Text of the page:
Make your own PC rescue disk

Make your own rescue disk with Knoppix to help you troubleshoot.

One of the worst feelings in the world is a computer that won't boot up. How can you fix a problem if you can't even access the hard drive? A good preventative measure is to create a rescue disk for your computer. Watch our video then head back here for the steps.

Your computer may boot up into a safe or recovery mode all on its own--which is great--but if the power's fine and the dang thing just won't boot, you need a rescue disk. If you still have Windows or Mac OS X, your install disk acts as a recovery disc. Or you may have a special recovery disk from the manufacturer.

Put your system or recovery disk in the CD-drive and then boot from CD (we have a separate Quick Tip that shows you how to do that). It should take you to some sort of recovery screen that gives you limited access to the computer.

Depending on the problem, that may be all you need. However, what if you've lost your install disk? Or, as is sometimes the case with Windows rescue disks, what if the recovery program you have won't let you copy files or edit text. We have some help for you. Bootable Linux CDs, like Knoppix here, to the rescue!

I should note that Knoppix has trouble reading the Windows file system called NTFS. It's fine with the FAT32 system. For NTFS users, try Bart's Preinstalled Environment. First, download the ISO file of the bootable Linux of your choice. I'm going with Knoppix from Knoppix.net.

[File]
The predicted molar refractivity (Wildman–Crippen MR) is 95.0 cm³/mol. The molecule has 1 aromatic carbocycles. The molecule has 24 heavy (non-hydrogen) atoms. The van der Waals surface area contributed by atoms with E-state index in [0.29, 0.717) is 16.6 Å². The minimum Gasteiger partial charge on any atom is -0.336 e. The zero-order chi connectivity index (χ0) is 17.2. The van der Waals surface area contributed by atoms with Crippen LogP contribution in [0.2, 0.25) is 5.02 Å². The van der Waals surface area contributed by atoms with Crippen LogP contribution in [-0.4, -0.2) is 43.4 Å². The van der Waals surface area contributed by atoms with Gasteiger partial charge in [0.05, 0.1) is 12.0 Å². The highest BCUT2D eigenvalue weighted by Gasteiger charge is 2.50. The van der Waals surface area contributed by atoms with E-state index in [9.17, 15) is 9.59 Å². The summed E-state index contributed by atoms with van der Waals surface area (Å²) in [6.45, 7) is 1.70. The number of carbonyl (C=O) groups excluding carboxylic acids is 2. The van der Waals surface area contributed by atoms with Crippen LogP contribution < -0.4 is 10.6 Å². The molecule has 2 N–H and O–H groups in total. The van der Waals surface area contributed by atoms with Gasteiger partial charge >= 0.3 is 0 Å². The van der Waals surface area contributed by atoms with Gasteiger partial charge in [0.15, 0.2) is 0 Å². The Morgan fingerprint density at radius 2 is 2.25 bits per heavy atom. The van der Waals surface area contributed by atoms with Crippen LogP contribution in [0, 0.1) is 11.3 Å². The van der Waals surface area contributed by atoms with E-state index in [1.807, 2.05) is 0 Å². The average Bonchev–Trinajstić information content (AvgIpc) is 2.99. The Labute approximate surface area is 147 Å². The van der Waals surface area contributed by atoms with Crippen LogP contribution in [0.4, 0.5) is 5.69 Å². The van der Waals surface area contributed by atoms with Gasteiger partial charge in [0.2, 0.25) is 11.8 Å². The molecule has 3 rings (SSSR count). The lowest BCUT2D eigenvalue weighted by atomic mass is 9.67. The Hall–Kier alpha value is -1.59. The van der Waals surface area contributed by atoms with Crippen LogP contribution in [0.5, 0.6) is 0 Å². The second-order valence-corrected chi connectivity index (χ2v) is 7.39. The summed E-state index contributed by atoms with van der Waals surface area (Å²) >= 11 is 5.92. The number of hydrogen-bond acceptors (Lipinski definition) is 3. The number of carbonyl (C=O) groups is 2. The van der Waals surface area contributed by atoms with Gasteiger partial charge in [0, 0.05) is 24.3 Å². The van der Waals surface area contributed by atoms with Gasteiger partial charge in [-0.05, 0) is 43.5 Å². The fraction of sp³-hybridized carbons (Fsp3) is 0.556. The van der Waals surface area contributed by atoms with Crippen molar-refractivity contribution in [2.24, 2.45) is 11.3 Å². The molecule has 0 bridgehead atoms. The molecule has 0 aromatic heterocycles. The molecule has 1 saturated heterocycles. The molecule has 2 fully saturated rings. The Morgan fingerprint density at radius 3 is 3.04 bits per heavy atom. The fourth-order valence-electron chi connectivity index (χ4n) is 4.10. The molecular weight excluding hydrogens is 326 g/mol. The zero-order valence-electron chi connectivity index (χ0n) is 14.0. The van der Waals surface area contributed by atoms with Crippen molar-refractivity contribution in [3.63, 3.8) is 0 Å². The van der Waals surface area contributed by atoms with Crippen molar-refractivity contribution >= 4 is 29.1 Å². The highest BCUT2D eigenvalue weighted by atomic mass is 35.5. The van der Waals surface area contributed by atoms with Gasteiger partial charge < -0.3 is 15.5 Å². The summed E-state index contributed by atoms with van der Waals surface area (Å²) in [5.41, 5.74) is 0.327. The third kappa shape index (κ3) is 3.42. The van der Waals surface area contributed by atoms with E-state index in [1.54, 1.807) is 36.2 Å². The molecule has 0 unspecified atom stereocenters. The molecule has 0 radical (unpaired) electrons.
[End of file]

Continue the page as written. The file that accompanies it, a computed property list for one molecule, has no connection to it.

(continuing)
Next, burn the ISO image to a blank disc. We have a Quick Tip on how to do that, too. Then boot from the Linux CD. Now you should have access to your hard drives and all the data on them.

Let's say you want to recover data off the hard drive.

First, right click on the drive and choose mount.

Right click on the drive, choose actions and change read/write. Say, "Yes, you want to make the disk writable."

Now you can plug in an external drive, like a thumbdrive. Make it writable as well, just the way you did for the hard drive. Then drag files across to save them.

Or, let's say you've tracked down the problem to a corrupted file.

Go to the big K, choose editors, and open a text editor like KWrite. Choose file: open select device, find your hard drive, probably called hda1 and browse to the file you wish to edit. Having set the read/write parameters earlier, you can now edit the file and save it back.

When you're done, shut down the computer and pull out the CD. Now you can try rebooting from the hard drive to see if your fix worked.

That's the most basic way to do this. Once you get the hang of Knoppix, you can make a more customized CD or even a rescue thumbdrive.

 

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